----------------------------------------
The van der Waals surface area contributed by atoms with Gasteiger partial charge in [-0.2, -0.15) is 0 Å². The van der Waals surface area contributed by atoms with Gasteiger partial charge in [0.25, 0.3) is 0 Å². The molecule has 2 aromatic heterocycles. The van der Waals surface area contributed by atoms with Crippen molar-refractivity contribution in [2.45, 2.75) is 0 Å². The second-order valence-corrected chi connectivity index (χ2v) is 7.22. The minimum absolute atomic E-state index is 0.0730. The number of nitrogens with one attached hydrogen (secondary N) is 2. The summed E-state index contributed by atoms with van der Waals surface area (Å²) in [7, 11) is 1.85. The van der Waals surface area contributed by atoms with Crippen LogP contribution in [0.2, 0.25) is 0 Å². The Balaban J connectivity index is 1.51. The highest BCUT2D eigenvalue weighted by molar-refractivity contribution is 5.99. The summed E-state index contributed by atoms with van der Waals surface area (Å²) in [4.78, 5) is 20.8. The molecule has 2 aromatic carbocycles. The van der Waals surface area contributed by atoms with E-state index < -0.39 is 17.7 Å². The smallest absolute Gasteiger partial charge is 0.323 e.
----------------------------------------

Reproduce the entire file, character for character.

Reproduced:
The van der Waals surface area contributed by atoms with Gasteiger partial charge in [-0.2, -0.15) is 0 Å². The van der Waals surface area contributed by atoms with Gasteiger partial charge in [0.25, 0.3) is 0 Å². The molecule has 2 aromatic heterocycles. The van der Waals surface area contributed by atoms with Crippen molar-refractivity contribution in [2.45, 2.75) is 0 Å². The second-order valence-corrected chi connectivity index (χ2v) is 7.22. The minimum absolute atomic E-state index is 0.0730. The number of nitrogens with one attached hydrogen (secondary N) is 2. The summed E-state index contributed by atoms with van der Waals surface area (Å²) in [7, 11) is 1.85. The van der Waals surface area contributed by atoms with Crippen LogP contribution in [0.2, 0.25) is 0 Å². The Balaban J connectivity index is 1.51. The highest BCUT2D eigenvalue weighted by molar-refractivity contribution is 5.99. The summed E-state index contributed by atoms with van der Waals surface area (Å²) in [4.78, 5) is 20.8. The molecule has 2 aromatic carbocycles. The van der Waals surface area contributed by atoms with E-state index < -0.39 is 17.7 Å². The smallest absolute Gasteiger partial charge is 0.323 e.